WONDROUS WALINDI
John Boyle

I have a great memory of an amazing two-tank dive at PNG’s Walindi Resort Xmas morning and then my Xmas present to myself arrived – a helicopter hired for an hour to film the reefs from above.
Xmas lunch with the Walindi team – and the pilot – on the beach under the palm trees.
All got pretty boozy and hazy after that – I remember us all singing that festive favourite New York, New York several times before the helicopter pilot finally left, flying several extremely low-level passes in farewell. One Xmas Day I would gladly repeat!

BACK IN TIME
Doug Allan

My perfect diving Christmas would be to repeat one that I enjoyed way back when I was in the Red Sea in 1974.
I was working with marine biologists, and we used to live for up to a week at a time on a 4m x 4m platform, made of scaffolding poles and wooden planks, about four miles off the Sudanese coast.
Perched on top of a patch reef, you could literally tip your chair back and drop onto the reef. 25 December, 1974 was a post-Christmas lunch dive to remember.

2000 MEMORIES
Steve Warren

New Year was always better for me than Christmas. I saw the Millennium in under water in Camp Bay, Gibraltar with Joe Azzapardi.
Standing on the sand in 10m, I could look up and see fireworks streaking across the night sky.
We surfaced to the sound of ships’ sirens in the bay, cracked a few bottles of San Miguel and toasted Y2K. I miss my New Year’s Eve dives.

HOME FRONT
Mike Ward

My ideal Christmas dive would involve setting off to dive while it was still dark and seeing the sun rise on the way to the site in a display of early-morning colour.
The hills and roadsides would be covered with frost. The site would be an inland lake and the morning would be so still and cold that there was a thin mist coiling over the surface of the water, just thick enough to part and move as we get in and commence our descent.
Under water, the vis would be phenomenal, but it wouldnt matter if there was nothing much to see. The cold biting through our gloves would bring the dive to an end sooner rather than later.
Back on shore, the frost wouldnt have gone and wed be able to trace our own earlier footsteps back to the car.
And finally, a traditional cafe with pie and chips and windows steamed up by their central heating before driving home.

CONSHELF FANTASY
Gavin Parsons

My worst Christmas diving story happened at about 11pm on Christmas Eve in the late 1990s. I was on my way home from a Red Sea trip, and as we touched down at Gatwick we were informed by the captain that another aircraft that had landed just before us had declared an emergency. Someone on board had said that they had a bomb.
Our aircraft was held in position and we were on the tarmac doing nothing for more than an hour, so I finally got off the plane on Christmas Day. Not the best way to start Christmas. Luckily the bomb threat turned out to be a false alarm.
My ideal Christmas would be a dive on Cousteau’s Conshelf submarine hangar, where it’s possible to surface in 6m of water. I know it’s not a good idea to drink and dive, but a small glass of buck’s fizz at 6m beneath the Red Sea would be a good way to celebrate Christmas.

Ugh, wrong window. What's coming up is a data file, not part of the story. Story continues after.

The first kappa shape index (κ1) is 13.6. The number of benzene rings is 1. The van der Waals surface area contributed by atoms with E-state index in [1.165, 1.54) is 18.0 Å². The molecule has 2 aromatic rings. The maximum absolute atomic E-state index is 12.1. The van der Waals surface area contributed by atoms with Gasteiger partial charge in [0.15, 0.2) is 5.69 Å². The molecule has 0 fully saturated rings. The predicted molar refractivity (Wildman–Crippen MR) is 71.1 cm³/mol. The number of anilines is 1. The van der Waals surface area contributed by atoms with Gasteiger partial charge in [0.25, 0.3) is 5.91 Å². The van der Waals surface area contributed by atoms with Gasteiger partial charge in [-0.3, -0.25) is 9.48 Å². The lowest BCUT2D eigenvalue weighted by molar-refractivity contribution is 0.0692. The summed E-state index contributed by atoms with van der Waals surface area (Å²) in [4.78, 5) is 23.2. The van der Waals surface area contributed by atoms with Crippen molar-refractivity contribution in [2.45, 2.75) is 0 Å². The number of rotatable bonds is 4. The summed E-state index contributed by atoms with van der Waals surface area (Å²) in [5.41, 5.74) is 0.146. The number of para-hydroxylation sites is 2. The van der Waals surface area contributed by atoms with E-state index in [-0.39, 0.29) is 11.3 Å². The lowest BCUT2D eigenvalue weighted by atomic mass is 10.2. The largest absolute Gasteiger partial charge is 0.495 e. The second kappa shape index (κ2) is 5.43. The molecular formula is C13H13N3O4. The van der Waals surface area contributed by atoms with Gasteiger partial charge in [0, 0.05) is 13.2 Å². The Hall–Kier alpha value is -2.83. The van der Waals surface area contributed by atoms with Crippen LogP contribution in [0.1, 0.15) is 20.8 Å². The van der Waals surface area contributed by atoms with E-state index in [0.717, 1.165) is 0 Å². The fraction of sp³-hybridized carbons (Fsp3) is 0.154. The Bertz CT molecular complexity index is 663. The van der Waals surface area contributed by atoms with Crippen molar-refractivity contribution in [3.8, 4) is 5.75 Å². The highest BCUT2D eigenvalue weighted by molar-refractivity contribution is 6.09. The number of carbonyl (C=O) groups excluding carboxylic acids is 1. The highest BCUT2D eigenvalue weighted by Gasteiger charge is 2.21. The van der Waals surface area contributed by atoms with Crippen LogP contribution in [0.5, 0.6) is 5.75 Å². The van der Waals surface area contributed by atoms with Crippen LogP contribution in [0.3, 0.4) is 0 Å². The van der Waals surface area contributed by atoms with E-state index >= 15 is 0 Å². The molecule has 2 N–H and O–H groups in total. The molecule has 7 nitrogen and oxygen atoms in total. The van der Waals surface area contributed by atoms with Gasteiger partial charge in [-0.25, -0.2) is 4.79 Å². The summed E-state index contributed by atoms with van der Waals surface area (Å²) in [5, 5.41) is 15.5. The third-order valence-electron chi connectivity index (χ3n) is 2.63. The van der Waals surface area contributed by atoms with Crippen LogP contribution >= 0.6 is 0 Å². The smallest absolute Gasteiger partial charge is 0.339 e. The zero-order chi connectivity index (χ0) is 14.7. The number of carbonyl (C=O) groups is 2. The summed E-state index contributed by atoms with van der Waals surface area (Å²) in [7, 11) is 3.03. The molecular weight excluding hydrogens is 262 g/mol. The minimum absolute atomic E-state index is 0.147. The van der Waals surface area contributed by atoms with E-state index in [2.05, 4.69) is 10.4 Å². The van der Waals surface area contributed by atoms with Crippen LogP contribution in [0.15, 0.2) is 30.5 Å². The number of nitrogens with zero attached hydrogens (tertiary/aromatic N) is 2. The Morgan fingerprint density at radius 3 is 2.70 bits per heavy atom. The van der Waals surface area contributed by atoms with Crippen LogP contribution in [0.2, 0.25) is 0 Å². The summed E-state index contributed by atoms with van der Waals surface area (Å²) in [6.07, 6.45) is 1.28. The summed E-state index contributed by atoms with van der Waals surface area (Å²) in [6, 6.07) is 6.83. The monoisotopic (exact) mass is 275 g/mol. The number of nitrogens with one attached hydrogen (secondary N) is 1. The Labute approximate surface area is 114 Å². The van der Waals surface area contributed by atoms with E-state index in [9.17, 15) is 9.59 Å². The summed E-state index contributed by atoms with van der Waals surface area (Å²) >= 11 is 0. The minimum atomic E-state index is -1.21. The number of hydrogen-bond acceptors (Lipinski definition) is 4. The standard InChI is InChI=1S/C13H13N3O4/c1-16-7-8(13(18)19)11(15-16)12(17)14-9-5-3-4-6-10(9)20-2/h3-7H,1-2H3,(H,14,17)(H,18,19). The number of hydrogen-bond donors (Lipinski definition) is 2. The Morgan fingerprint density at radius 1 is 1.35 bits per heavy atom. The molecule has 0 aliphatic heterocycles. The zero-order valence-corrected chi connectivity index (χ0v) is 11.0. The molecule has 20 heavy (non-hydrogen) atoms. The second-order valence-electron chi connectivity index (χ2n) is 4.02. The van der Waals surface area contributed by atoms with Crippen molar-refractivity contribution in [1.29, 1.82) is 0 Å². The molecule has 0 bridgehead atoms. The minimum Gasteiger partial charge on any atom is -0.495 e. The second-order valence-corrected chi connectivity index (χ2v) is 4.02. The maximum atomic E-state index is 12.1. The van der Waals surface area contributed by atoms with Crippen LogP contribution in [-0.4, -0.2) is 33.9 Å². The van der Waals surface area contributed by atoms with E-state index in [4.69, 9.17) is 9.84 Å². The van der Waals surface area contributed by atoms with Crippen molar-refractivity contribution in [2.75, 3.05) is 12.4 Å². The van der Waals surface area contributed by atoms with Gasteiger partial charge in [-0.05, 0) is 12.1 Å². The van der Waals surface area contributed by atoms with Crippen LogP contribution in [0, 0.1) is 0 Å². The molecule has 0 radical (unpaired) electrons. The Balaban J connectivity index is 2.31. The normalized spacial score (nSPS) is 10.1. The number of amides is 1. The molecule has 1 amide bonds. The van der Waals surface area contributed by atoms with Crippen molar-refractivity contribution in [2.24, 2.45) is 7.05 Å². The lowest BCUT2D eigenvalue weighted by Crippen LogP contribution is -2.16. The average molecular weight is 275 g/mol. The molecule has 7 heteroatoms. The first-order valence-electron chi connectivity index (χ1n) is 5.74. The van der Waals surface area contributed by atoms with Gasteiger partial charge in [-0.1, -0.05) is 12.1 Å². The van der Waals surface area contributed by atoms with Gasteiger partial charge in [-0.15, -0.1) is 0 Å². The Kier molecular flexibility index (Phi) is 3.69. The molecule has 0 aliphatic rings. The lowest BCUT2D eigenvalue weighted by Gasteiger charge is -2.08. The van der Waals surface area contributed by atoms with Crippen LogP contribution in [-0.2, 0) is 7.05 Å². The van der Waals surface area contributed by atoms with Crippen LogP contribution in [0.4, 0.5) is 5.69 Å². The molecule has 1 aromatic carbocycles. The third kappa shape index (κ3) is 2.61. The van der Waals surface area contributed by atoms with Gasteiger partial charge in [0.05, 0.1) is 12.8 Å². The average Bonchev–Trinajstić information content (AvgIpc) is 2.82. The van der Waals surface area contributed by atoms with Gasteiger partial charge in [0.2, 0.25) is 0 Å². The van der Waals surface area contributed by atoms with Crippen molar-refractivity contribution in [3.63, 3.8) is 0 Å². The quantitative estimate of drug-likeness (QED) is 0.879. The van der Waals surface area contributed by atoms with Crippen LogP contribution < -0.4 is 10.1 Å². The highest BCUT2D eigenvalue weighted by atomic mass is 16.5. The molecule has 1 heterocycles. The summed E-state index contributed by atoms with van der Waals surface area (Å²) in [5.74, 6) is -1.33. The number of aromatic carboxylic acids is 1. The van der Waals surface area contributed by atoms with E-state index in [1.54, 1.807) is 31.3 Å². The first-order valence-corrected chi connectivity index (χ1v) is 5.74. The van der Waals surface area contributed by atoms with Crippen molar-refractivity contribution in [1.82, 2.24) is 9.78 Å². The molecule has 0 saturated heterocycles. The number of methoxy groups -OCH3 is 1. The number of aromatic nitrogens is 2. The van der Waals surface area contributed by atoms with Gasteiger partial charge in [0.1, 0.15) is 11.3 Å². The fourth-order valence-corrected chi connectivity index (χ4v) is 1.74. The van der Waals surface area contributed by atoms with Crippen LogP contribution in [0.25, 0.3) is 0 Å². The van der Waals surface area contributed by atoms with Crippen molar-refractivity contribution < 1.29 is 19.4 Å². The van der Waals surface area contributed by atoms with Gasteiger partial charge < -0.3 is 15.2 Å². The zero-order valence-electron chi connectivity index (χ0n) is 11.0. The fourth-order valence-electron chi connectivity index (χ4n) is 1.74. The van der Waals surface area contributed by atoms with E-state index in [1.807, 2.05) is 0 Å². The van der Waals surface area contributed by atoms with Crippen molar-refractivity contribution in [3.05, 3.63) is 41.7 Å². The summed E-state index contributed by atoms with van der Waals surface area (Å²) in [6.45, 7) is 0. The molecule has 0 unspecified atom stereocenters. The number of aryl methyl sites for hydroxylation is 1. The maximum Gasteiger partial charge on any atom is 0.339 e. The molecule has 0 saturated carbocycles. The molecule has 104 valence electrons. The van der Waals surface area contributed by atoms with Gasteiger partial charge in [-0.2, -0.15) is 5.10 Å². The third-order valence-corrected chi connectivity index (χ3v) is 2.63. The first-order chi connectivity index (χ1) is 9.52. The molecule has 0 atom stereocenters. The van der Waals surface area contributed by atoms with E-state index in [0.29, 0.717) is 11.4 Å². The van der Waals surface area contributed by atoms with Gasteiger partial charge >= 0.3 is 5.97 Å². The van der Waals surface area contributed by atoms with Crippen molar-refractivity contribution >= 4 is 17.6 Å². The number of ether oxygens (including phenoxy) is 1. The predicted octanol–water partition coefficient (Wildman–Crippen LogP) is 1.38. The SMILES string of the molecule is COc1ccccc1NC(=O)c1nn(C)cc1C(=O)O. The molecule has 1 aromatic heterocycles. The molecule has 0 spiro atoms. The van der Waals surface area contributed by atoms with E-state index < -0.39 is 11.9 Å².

COLD COMFORT
Andy Torbet

There’s something special about getting out for a dive on a day when the other guys wouldn’t consider it.
I went for a quick solo shore dive on Christmas morning once. The dive would have been nothing special on any other day, but with air crisp and water cold, it was Christmas, and Christmas is meant to be cold. It seemed as if I had the whole ocean to myself, the usual crowds a distant memory.
Under water, I felt removed from the usual Christmas chaos. The fact that I hadn’t stayed in bed or curled up by the fire left me feeling triumphant as I emerged from the festive sea.
So try taking a dip over the festive period, no matter how crazy it gets – make it a gift to yourself. it’ll leave you feeling cleansed and justifiably smug, and you’ll really feel you’ve earned that sixth mince pie. Merry Christmas!

HOME AND AWAY
Alex Mustard

Dream Christmas would be a top-class liveaboard like Indo-Siren in the Raja Ampat.
The best reefs in the world, and Christmas is right in the middle of the season there. Although I would have to have been a very good boy to get such a great present from Santa. Water warm enough to dive in just a rash vest, the perfect midwinter thaw.
The bad news is that the food is now so good on these top liveaboards that you can forget about losing a few pounds. Christmas gluttony will be in full effect.
The dream is also possible at home, too. A crisp, sunny winter’s day at one of the UK’s inland sites with a couple of dive mates can be Christmas heaven. All my best dives in Stoney Cove have been in December.
But pick the wrong day and it can get pretty miserable. Especially when the wind is blowing the rain so strongly that when you open your car’s hatchback, it soaks everything up to and including the inside of the front windscreen.

FESTIVE TUITION
Dan Burton

The perfect getaway location over the Christmas / New Year period would probably be the Maldives, or a pristine sandy island in the South Pacific. A place for all of the family to relax and snorkel, a chance to teach my children to dive, and leave my computer and mobile phone at home.